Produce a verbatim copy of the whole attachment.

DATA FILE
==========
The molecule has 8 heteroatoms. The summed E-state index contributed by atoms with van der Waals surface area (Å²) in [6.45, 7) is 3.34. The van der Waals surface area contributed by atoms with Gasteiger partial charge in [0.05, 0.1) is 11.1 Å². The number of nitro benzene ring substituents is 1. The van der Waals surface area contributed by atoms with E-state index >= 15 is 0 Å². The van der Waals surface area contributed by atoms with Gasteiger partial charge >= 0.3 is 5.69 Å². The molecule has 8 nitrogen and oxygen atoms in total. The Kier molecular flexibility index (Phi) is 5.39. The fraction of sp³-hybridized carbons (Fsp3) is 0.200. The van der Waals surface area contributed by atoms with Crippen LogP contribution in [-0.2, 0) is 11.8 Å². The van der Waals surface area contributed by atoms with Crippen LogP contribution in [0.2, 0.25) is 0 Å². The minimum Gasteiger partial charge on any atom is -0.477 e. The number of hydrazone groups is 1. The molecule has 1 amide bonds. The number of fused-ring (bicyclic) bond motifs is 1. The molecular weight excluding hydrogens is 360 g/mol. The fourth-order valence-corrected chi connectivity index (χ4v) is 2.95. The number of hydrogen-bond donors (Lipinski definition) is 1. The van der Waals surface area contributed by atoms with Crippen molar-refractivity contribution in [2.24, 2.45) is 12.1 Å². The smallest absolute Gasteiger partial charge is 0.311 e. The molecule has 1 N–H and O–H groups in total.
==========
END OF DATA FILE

The molecule has 8 heteroatoms. The summed E-state index contributed by atoms with van der Waals surface area (Å²) in [6.45, 7) is 3.34. The van der Waals surface area contributed by atoms with Gasteiger partial charge in [0.05, 0.1) is 11.1 Å². The number of nitro benzene ring substituents is 1. The van der Waals surface area contributed by atoms with E-state index >= 15 is 0 Å². The van der Waals surface area contributed by atoms with Gasteiger partial charge >= 0.3 is 5.69 Å². The molecule has 8 nitrogen and oxygen atoms in total. The Kier molecular flexibility index (Phi) is 5.39. The fraction of sp³-hybridized carbons (Fsp3) is 0.200. The van der Waals surface area contributed by atoms with Crippen LogP contribution in [-0.2, 0) is 11.8 Å². The van der Waals surface area contributed by atoms with Crippen LogP contribution in [0.2, 0.25) is 0 Å². The minimum Gasteiger partial charge on any atom is -0.477 e. The number of hydrazone groups is 1. The molecule has 1 amide bonds. The number of fused-ring (bicyclic) bond motifs is 1. The molecular weight excluding hydrogens is 360 g/mol. The fourth-order valence-corrected chi connectivity index (χ4v) is 2.95. The number of hydrogen-bond donors (Lipinski definition) is 1. The van der Waals surface area contributed by atoms with Crippen molar-refractivity contribution in [2.24, 2.45) is 12.1 Å². The smallest absolute Gasteiger partial charge is 0.311 e. The molecule has 1 N–H and O–H groups in total.